Four Solutions for Sleep Apnea

After a busy and hectic workday, a short nap sounds heavenly. At least, that’s the opinion of over half of Americans today. More than 50 percent of us have taken a nap within the last seven days. According to the National Sleep Foundation, this indicates much more than the love of a power nap—it means Americans are not getting enough quality sleep, which can contribute to poor health and lower productivity.

Inadequate sleep is often due to sleep apnea, a condition where the sleeper stops breathing in short intervals hundreds of times during the night.  This disorder affects more than 18 million American adults; it can even affect children. While snoring is a symptom of sleep apnea, not everyone who snores has the disorder, which is why it is important to be evaluated by your ENT for an accurate diagnosis. These physicians, who specialize in disorders of the ear, nose and throat, are uniquely qualified to treat sleep disorders.

Symptoms of Sleep Apnea

  • Morning headaches
  • Difficulty remembering or learning
  • Difficulty concentrating
  • Daytime sleepiness
  • Dry mouth or sore throat upon wakening
  • Irritability
  • Depression or mood swings

People at greatest risk for developing sleep apnea are those who are overweight, those with a family history of sleep apnea, those with enlarged tonsils, and those with smaller airway passages in the nose, throat, or mouth. While children can have sleep apnea, the risk for the condition increases with age.

It’s vital to get help for sleep apnea because it can be deadly: the disease puts you at risk for developing more serious health problems such as diabetes, high blood pressure and even stroke.

If you have any of the symptoms listed above, you should schedule an appointment with an ENT. Before your appointment, it’s useful to keep a journal recording how many hours you sleep each night and any daytime drowsiness you’ve experienced. Usually, your ENT will schedule a sleep study. During this painless study, you are monitored overnight at a sleep center, where electrodes are placed on your legs, head and chest. While you sleep, technologists record your eye movements, breathing and heart rhythm. After the study, your ENT will interpret the results and provide a course of treatment.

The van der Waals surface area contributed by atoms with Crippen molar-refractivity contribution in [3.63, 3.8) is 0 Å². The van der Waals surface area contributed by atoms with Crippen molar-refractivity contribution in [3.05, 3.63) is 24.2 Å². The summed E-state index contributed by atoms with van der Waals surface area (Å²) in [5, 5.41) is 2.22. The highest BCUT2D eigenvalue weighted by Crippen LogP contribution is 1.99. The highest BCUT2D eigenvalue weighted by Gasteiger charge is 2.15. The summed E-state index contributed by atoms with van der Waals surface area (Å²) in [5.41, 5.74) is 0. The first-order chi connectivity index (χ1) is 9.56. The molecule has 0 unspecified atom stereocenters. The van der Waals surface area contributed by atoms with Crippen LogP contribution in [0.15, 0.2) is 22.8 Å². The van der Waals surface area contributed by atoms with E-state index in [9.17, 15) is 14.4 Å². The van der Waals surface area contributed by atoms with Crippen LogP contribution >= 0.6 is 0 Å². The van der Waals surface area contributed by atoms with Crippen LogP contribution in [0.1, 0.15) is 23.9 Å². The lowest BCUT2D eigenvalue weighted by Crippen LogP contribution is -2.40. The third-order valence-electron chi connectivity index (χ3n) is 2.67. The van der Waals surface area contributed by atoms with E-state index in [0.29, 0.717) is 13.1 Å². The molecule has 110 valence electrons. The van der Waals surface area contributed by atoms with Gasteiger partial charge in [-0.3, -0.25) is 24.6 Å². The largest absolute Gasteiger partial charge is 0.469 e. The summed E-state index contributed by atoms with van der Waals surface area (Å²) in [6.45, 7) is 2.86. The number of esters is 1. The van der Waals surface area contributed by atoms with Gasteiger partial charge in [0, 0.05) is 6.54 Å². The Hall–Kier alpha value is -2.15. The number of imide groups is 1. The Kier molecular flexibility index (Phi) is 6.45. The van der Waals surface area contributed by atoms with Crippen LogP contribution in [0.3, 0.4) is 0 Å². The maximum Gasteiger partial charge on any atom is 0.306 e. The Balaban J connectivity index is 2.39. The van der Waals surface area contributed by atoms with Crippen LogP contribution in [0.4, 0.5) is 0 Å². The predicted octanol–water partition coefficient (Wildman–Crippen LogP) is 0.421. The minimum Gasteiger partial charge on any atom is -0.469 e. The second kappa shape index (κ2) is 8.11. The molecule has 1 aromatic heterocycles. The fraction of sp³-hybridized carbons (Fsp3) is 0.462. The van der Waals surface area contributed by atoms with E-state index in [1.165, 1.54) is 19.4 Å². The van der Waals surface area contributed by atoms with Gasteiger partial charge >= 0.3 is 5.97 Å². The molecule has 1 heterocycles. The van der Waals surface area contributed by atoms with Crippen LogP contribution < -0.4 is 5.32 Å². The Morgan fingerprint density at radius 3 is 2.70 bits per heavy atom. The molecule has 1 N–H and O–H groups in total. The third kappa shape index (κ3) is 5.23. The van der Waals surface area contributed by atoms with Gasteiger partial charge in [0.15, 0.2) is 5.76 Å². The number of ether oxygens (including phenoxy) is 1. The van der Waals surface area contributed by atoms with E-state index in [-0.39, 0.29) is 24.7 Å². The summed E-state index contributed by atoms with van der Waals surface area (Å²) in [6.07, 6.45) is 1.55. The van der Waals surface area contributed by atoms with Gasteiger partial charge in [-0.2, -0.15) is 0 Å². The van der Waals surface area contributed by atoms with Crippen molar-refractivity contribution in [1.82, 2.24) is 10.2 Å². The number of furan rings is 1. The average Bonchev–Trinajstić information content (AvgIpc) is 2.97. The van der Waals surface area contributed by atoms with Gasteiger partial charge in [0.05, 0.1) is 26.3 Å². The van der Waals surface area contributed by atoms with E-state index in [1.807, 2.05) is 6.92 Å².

Sleep Apnea Solutions

There are several treatments for sleep apnea, and we’ve outlined four of them below.

  1. CPAP machines
    The most common solution is a CPAP machine. CPAP stands for continuous airway pressure. This device includes a mask that fits over the nose and mouth, delivering air in order to keep your airways open during sleep. If your ENT suggests this course of treatment, it is vital that you have the CPAP “fit-tested” to ensure it will be effective.
     
  2. Mouth guards
    These dental devices reposition the tongue and jaw, clearing the airway so you can breathe. They can be customized to fit the size and shape of your mouth.
     
  3. Surgery
    In some cases, excess tissue in the airway may cause blockage, leading to sleep apnea and snoring. ENTs can surgically correct this problem by removing the tissue.
     
  4. Lifestyle changes
    While lifestyle changes themselves may not completely solve the problem, sleep apnea is more common in those who are overweight. Speak with your doctor about a diet and exercise regimen that can help. Avoiding alcohol and quitting smoking can also help you manage or prevent sleep apnea.

 

Quality sleep is not a luxury—it is vital to your health! Not only does it boost productivity and improve your mood, it also strengthens your immune system. Poor sleep may be caused by sleep apnea, and only your ENT can determine the best course of treatment to help you catch some quality Zzzzz’s and help safeguard your health.

 


Sources:

 

 

National Sleep Foundation. “Sleep Apnea Treatment.”

 

 

National Institutes of Health. “What Are the Signs and Symptoms of Sleep Apnea?”

National Heart, Lung, and Blood Institute. “Who is at Risk for Developing Sleep Apnea?”